Cathepsin B is not the processing enzyme for mouse prorenin

Chantal Mercure, Marie Josée Lacombe, Khashayarsha Khazaie, Timothy L. Reudelhuber

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Abstract

Renin, an aspartyl protease that catalyzes the rate-limiting step in the renin-angiotensin system (RAS), is proteolytically activated by a second protease [referred to as the prorenin processing enzyme (PPE)] before its secretion from the juxtaglomerular cells of the kidney. Although several enzymes are capable of activating renin in vitro, the leading candidate for the PPE in the kidney is cathepsin B (CTSB) due to is colocalization with the renin precursor (prorenin) in juxtaglomerular cell granules and because of its site-selective activation of human prorenin both in vitro and in transfected tissue culture cell models. To verify the role of CTSB in prorenin processing in vivo, we tested the ability of CTSB-deficient (CTSB-/-) mice to generate active renin. CTSB-/- mice do not exhibit any overt symptoms (renal malformation, preweaning mortality) typical of an RAS deficiency and have normal levels of circulating active renin, which, like those in control animals, rise more than 15-fold in response to pharmacologic inhibition of the RAS. The mature renin enzyme detected in kidney lysates of CTSB-/- mice migrates at the same apparent molecular weight as that in control mice, and the processing to active renin is not affected by chloroquine treatment of the animals. Finally, the distribution and morphology of renin-producing cells in the kidney is normal in CTSB-/- mice. In conclusion, CTSB-deficient mice exhibit no differences compared with controls in their ability to generate active renin, and our results do not support CTSB as the PPE in mice.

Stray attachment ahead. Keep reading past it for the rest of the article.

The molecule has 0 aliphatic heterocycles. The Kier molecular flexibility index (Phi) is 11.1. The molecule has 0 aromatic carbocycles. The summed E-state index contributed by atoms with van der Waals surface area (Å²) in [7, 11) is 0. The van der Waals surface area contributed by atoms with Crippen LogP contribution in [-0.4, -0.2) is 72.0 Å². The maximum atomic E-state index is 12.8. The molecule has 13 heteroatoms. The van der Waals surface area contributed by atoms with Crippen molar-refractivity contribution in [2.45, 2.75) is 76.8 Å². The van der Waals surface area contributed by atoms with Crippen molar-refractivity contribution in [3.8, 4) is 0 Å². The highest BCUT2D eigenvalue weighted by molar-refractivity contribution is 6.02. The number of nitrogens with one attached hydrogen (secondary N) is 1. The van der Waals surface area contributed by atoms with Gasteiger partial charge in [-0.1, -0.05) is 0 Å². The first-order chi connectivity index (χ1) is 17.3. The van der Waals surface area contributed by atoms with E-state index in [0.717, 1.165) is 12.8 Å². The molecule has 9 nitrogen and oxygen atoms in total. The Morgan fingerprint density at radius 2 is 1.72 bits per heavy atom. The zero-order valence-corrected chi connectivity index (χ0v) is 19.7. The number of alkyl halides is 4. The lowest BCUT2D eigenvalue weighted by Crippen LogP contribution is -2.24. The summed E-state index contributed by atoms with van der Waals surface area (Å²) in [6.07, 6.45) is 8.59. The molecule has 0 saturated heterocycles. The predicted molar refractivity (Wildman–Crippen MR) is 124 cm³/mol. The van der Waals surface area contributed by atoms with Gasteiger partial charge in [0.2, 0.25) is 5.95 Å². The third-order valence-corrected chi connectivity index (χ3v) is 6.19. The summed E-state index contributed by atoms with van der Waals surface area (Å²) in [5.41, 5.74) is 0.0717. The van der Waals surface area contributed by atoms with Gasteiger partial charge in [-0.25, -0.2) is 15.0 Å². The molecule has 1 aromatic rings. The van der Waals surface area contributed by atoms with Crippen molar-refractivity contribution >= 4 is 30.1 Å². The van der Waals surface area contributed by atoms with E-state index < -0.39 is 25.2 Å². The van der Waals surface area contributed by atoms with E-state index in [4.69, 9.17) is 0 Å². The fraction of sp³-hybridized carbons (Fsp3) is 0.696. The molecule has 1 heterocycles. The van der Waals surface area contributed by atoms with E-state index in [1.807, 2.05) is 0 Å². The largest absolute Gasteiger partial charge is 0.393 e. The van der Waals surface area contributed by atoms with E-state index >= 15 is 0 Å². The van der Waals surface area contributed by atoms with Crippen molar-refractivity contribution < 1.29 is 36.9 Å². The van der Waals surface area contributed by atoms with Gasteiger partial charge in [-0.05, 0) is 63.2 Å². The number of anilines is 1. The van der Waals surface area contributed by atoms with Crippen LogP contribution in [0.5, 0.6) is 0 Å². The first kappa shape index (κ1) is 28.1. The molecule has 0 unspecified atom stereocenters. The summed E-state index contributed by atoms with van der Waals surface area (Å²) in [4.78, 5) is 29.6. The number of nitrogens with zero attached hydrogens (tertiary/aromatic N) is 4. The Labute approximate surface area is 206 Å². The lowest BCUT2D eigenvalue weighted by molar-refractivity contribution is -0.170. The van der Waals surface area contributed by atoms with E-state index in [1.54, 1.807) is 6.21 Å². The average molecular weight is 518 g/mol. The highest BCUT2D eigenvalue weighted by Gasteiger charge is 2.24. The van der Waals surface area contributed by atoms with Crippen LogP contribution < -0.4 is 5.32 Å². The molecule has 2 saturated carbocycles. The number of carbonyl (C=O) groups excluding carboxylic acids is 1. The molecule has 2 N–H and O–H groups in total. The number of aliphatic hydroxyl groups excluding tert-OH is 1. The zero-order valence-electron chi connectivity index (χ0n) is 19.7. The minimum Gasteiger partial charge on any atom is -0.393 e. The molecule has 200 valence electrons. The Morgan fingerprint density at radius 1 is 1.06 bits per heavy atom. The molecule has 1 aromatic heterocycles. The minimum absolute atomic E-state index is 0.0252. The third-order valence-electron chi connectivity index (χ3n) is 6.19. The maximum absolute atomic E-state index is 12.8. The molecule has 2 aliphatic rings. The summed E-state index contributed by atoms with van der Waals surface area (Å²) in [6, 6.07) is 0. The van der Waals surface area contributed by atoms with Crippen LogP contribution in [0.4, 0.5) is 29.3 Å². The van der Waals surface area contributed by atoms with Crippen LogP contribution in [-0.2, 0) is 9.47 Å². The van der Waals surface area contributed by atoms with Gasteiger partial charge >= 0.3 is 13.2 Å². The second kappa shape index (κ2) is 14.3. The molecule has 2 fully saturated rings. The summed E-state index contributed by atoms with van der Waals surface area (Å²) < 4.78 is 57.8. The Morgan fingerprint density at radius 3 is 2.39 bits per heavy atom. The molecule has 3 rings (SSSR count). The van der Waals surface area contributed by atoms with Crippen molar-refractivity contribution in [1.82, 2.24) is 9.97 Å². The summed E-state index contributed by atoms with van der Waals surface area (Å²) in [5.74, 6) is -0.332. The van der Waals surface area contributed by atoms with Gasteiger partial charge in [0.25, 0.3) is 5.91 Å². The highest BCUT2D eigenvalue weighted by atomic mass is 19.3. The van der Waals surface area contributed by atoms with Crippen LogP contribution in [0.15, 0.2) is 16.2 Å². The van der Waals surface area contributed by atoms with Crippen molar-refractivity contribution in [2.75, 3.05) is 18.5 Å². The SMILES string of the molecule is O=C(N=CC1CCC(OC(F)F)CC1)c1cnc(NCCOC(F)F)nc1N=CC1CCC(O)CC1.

Original languageEnglish (US)
Pages (from-to)R1212-R1216
JournalAmerican Journal of Physiology - Regulatory Integrative and Comparative Physiology
Volume298
Issue number5
DOIs
StatePublished - May 1 2010

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Keywords

  • Blood pressure
  • Enzyme precursor
  • Mouse knock out
  • Renin
  • Renin-angiotensin system

ASJC Scopus subject areas

  • Physiology
  • Physiology (medical)

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